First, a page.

MAJOR League Baseball (MLB) is giving the Negro Leagues of 1920 through 1948 to “Major League” status, MLB said on Wednesday, calling the move a correction of “a longtime oversight.”
The records and statistics of the Negro Leagues, in which Black players competed after being forced out of MLB competition due to racism and segregation laws, will be incorporated into MLB history, a century after the formal introduction of the Leagues.
“In the minds of baseball fans worldwide, this serves as historical validation for those who had been shunned from the Major Leagues and had the foresight and courage to create their own league that helped change the game and our country too,” Bob Kendrick, president of the Negro Leagues Baseball Museum in Kansas City, Missouri, said in a statement.
MLB said it was working with the Elias Sports Bureau to review the move’s “ramifications on statistics and records.”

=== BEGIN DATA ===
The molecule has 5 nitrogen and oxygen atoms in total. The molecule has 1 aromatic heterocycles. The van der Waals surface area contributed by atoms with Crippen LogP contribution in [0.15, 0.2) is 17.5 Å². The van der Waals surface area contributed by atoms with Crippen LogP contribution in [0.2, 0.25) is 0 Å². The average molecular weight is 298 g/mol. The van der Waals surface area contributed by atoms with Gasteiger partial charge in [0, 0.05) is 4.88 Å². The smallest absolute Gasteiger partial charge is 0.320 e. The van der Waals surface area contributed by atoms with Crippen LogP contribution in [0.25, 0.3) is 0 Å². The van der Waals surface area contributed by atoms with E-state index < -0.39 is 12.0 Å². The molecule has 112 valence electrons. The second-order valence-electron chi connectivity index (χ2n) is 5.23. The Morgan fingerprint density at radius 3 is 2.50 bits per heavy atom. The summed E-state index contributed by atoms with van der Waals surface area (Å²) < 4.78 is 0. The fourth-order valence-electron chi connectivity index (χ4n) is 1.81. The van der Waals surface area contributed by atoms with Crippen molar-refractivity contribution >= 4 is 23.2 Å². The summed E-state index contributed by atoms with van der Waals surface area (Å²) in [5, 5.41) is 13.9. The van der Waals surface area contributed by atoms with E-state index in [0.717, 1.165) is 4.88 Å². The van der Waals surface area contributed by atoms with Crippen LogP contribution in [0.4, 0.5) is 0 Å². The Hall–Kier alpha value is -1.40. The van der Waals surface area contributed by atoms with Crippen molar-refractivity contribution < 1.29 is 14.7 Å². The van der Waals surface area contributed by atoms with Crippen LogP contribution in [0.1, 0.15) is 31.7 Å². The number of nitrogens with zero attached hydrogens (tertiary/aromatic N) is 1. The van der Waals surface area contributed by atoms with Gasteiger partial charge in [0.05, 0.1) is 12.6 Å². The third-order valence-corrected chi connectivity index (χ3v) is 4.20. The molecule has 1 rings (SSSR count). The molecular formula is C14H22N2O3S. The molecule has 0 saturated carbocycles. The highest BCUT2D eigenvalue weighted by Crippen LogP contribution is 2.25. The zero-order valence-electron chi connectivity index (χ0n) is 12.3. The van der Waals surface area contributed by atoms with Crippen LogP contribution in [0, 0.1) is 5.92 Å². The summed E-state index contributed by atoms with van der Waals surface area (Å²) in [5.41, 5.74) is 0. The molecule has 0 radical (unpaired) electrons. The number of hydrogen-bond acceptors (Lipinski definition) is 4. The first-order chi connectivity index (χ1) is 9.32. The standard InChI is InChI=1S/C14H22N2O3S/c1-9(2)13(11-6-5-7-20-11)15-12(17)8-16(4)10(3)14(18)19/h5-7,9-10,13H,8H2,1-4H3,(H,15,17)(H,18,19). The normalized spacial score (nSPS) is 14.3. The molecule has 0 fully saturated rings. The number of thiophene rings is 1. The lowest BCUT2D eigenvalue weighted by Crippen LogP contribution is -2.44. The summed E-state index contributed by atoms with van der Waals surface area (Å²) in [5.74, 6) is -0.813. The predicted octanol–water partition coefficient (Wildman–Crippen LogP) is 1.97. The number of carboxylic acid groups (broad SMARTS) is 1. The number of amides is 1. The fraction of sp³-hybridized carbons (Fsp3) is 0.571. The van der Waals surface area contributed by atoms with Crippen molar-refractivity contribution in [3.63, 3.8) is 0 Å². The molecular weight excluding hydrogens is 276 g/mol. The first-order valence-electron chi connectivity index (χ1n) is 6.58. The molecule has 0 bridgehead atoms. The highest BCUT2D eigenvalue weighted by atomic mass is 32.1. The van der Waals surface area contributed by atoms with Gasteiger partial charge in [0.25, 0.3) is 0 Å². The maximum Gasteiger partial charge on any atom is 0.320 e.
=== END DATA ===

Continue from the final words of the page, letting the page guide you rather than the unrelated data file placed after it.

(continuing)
“Having been around so many of the Negro League players, they never looked to (Major League Baseball) to validate them,” said Kendrick. “But for fans and for historical sake, this is significant, it really is.”
Roughly 3,400 players competed in the seven Negro Leagues from 1920 through 1948 but were denied equal recognition to their white counterparts long after Jackie Robinson became the first Black player on a Major League roster in the modern era in 1945.